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moonlightreader

Moonlight Reader

Lawyer, mother, avid reader. Game host extraordinaire! Partner in crime to Obsidian Black Plague! My bookish weaknesses include classics, fantasy, YA, and agreeing to read more books than is even remotely possible.

Currently reading

The Worst Hard Time: The Untold Story of Those Who Survived the Great American Dust Bowl
Timothy Egan
Progress: 224/340 pages
Capital Crimes: London Mysteries: A British Library Crime Classic (British Library Crime Classics)
Martin Edwards
Progress: 105/410 pages
Sherlock Holmes: The Definitive Collection
Arthur Conan Doyle, Stephen Fry

Reading progress update: I've read 224 out of 340 pages.

The Worst Hard Time: The Untold Story of Those Who Survived the Great American Dust Bowl - Timothy Egan

I really got into this last night, and would have finished it if I hadn't been so tired that I fell asleep while reading. Luckily, I was reading on my kindle, so when it fell onto my face it was substantially less painful than if it had been a hardback book.

 

I've always been struck - without going much further into the analysis than "huh" - by the stock market crash and the occurrence of the dust storms being more or less contemporaneous. Because, of course, economic crashes shouldn't have a physical impact on the environment. And while I'm sure that my high school American history class covered why the two things - one an economic catastrophe, the other an environmental catastrophe - were linked in time and space, there wasn't a lot of depth given to the analysis.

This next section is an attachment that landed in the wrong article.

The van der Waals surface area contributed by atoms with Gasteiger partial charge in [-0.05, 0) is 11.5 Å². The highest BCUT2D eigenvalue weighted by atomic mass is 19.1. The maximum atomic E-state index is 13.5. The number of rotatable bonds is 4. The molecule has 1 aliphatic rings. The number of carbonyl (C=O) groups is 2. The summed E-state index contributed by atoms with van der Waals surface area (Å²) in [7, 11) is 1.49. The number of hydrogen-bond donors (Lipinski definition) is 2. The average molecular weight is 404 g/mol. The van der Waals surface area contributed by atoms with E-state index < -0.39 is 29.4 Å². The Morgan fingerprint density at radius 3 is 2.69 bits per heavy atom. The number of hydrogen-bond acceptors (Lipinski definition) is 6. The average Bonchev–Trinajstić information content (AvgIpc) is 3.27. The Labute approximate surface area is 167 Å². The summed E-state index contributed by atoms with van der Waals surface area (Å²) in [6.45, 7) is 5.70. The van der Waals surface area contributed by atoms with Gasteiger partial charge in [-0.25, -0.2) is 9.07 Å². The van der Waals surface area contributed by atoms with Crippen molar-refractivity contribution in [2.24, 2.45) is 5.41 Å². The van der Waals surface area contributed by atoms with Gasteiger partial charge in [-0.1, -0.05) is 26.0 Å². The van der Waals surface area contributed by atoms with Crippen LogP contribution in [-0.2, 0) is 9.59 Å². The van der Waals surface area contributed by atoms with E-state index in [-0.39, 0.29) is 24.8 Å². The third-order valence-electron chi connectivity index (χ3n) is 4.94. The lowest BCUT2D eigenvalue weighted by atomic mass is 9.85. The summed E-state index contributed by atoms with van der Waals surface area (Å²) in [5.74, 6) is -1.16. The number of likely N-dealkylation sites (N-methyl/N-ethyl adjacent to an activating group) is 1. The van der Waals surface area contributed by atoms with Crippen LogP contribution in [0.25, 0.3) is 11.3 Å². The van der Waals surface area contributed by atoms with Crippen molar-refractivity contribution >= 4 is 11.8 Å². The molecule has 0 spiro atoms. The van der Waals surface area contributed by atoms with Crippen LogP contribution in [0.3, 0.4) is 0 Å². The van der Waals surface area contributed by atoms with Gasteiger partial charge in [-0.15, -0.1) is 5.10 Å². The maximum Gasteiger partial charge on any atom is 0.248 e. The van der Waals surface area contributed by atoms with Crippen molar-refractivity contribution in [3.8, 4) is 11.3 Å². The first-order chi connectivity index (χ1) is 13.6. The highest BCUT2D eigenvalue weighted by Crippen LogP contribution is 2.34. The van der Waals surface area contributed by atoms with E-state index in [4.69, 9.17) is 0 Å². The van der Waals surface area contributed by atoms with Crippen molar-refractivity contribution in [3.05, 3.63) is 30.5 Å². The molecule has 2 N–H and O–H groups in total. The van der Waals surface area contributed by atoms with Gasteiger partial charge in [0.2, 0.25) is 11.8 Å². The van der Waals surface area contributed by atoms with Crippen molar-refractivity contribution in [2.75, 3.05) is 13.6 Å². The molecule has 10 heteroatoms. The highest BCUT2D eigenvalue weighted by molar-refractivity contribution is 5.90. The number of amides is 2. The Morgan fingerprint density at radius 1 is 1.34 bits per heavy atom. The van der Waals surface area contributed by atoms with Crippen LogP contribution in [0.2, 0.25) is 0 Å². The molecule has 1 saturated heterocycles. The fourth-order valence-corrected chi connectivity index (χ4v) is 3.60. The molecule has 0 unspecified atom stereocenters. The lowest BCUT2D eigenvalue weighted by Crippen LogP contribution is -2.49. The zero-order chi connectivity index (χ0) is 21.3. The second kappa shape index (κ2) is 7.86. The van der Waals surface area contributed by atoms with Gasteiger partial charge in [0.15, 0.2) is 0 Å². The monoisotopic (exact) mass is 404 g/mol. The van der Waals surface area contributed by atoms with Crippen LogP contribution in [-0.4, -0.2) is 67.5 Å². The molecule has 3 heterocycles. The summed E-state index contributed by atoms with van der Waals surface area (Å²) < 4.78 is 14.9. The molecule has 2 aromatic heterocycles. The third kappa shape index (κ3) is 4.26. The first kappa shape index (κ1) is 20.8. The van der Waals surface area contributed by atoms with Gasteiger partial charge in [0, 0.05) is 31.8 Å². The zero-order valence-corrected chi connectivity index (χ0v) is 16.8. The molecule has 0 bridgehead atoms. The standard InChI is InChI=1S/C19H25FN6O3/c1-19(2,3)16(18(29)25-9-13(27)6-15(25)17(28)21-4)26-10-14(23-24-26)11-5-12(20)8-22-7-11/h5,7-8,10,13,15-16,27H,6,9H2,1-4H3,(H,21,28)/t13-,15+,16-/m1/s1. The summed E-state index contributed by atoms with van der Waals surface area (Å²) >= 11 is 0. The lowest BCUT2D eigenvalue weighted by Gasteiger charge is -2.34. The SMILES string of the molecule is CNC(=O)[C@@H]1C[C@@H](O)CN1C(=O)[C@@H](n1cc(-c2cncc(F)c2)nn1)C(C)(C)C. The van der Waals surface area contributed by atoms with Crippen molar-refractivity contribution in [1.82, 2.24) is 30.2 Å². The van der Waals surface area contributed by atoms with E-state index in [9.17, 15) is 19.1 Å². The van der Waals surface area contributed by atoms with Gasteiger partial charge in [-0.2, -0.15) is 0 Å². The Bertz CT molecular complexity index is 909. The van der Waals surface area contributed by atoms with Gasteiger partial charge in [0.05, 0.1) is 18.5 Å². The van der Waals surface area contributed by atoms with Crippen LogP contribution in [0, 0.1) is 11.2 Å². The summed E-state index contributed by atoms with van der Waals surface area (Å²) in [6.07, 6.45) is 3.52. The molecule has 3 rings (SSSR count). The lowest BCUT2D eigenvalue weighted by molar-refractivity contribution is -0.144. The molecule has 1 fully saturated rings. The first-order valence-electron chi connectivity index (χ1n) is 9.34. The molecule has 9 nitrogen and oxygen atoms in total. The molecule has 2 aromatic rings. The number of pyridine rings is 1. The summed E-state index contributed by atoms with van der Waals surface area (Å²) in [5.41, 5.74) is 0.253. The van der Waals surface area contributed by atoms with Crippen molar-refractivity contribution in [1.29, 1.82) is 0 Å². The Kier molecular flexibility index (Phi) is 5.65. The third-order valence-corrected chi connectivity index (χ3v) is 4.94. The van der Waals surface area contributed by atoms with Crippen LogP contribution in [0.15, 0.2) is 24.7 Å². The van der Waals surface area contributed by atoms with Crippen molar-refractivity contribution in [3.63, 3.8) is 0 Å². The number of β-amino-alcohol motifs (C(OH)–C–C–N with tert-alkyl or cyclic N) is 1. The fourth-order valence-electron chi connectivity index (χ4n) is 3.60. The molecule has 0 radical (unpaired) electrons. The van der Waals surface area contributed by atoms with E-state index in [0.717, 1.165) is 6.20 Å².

So, while I was unshocked that the exact same forces, excesses and behaviors fueled both the stock market crash and the dust storms, the precise alignment has given me pause. The stock market crash was fueled by stock speculation untethered from economic reality. And the dust storms were caused by land/grain speculation untethered from geographic reality. And this I really did not know. I did not know that the grass covering on the high plains was largely stripped off in an approximately 1000 day speculative orgy where people who were not farmers, did not want to be farmers, and did not particularly intend to be farmers, converged on the prairie, speculating in growing wheat of all things, in an effort to take advantage of worldwide high wheat prices. Which caused the worldwide wheat market to crash and which, in less than three years, destroyed an ecosystem that had existed for millenia.

 

I mean, I knew we were stupid. But this was stupid at the level of mind-blowingly, insanely, what the fuck were we thinking stupid. And the voices that urged caution, that suggested that perhaps, maybe, this wasn't a sustainable method of approaching dry land farming were largely drowned out by the chorus of voices who just wanted to make a pile of money and then move on. The classic horde of locusts descending.

 

The parallel between these events, which occurred on a compressed timeline to be sure, and the current response to the scientific consensus on human climate change is not lost on me. We, again, choose to ignore the cautious voices at our peril. It is a peril that will be realized, not on the compressed timeline of 3 years to devastation, but will be even more severe for the fact that they take longer to realize.